I definitely think this movie is the BEST of the three Hobbit movies, and it isn't even close. I grade it a C+

Aside: I look forward to some enterprising Netizen taking all three films and editing out all the bloat into one movie that sticks with the story of The Hobbit, rather than having all that added Silmarillion and other stuff added in. With the job that Jackson did in directing it, it will probably make for a very entertaining and well-done movie!

Thursday, January 15, 2015

Another Break

Once again, I haven't been writing as often. The world is in such a state that I sit down to write a blog and then something else happens and I'm left speechless or dumbfounded again. I have probably sat down to write a blog at least 10-12 times since the last missive, only to be unable to focus on any one topic long enough to get my opinions out! There is just so, so much right now.

  • Regarding the cops shooting people: This is not an easy case. Until you've been in the dark, responding to a potentially violent situation, with unknown factors, and a bunch of fear and adrenalin pumping through your veins, you have no idea what it is like for a policeman to intervene in any situation. Do they make mistakes? Of course they do. Do they then regret it and do something (potentially illegal) to make it right, either for themselves or those affected -- quite possibly. They are human.
  • Regarding people being shot by cops: In each case of a police shooting someone (mostly, it seems, black people this time around), the videos I saw showed those people to be acting belligerently, responding with violent comments or aggressive actions when asked to do something by the police, and a bunch of passers by who watched and filmed rather than intervening, resolving, or helping the situation.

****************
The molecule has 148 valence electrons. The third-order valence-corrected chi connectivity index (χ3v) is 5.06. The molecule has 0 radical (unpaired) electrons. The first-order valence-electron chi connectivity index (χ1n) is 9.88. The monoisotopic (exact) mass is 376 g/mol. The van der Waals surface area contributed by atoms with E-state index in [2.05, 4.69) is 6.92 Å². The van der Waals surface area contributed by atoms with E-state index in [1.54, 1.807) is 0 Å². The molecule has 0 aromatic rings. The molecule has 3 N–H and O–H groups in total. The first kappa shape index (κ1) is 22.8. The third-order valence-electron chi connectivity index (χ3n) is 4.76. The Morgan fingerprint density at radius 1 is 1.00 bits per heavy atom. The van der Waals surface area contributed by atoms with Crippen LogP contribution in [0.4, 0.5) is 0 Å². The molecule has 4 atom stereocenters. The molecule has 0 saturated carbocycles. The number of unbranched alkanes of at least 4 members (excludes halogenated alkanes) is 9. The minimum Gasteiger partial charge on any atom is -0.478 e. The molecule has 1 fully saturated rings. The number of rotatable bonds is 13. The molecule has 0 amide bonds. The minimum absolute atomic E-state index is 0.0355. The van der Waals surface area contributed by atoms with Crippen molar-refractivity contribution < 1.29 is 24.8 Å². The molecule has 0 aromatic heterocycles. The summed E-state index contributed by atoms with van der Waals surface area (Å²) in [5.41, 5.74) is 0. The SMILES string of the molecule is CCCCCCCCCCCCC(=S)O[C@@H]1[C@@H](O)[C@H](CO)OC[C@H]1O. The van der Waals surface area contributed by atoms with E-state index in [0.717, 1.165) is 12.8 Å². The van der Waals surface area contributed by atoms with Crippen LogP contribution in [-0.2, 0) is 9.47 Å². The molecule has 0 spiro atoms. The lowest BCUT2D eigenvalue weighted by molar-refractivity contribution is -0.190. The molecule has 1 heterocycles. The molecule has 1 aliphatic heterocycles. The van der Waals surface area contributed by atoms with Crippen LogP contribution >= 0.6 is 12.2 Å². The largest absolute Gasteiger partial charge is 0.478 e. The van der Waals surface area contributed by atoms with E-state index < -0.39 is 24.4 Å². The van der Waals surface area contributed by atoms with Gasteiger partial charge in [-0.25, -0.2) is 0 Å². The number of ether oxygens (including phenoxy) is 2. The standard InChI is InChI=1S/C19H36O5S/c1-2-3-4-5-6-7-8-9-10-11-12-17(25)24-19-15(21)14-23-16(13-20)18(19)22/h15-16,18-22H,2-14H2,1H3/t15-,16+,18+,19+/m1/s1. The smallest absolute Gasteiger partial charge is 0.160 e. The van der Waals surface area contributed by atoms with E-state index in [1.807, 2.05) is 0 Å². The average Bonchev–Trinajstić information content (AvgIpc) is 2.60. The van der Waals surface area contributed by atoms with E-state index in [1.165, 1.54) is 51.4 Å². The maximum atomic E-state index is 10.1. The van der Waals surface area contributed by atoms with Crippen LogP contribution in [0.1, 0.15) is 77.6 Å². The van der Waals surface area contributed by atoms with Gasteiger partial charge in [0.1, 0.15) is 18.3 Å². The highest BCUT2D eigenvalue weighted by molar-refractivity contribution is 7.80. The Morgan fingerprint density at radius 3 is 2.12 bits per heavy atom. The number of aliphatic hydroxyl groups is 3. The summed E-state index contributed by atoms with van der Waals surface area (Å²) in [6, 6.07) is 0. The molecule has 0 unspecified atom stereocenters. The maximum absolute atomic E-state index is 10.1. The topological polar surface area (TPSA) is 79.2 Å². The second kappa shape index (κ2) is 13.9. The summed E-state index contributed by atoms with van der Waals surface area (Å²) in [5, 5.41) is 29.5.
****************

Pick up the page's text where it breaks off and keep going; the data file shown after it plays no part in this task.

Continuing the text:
• When my wife and I were driving to PA from Montreal a few years ago, our vehicle and another one were pulled over by the same cop for speeding. My wife and I sat calmly in our vehicle waiting for the cop to get to us. We kept our hands visible and we spoke in a calm manner with the cop. The other couple were making fast movement, talking back to the cop, getting out of the vehicle and walking up aggressively to the cop as he spoke with us. And, gee, we got off relatively easy, he put our over the speed limit number down to something that would give us the smallest fine possible, and he sent us on our way with a nice anecdote. They got to stay with the cop for much longer, got a bigger fine, and pissed off the cop with their actions. I wouldn't be surprised if he added a few miles to the speed he estimated they were traveling just to give them the biggest fine possible. Moral to this story: HOW YOU ACT TO AUTHORITY FIGURES MATTERS.
  • Regarding cops being shot randomly: When, at any point in history, has violence being met with more violence solved the problem? People taking it upon themselves to shoot random cops as they sit in their cruisers or walk their beat will just make the cops more jumpy when they have to respond to any calls, making the likelihood of another accident or brutality issue to happen. Why can't the calmer heads prevail?
  • Regarding Extremists shooting the Charlie Hebdo staff: The Koran does not actually prohibit depictions of the Prophet Mohammed. Just like the Old Testament and Bible (from which the Koran is derived, of course), the Koran prohibits worshipping false idols. This has been stretched to mean images of the prophet in recent times, but originally did not. I mean, there are a bunch of paintings specifically depicting the Prophet Mohommed that have been done throughout history and hang in various museums and are on walls of holy places. This is just a case of Extremists who want to make someone pay for their lot in life and have chosen Islam as their focal point.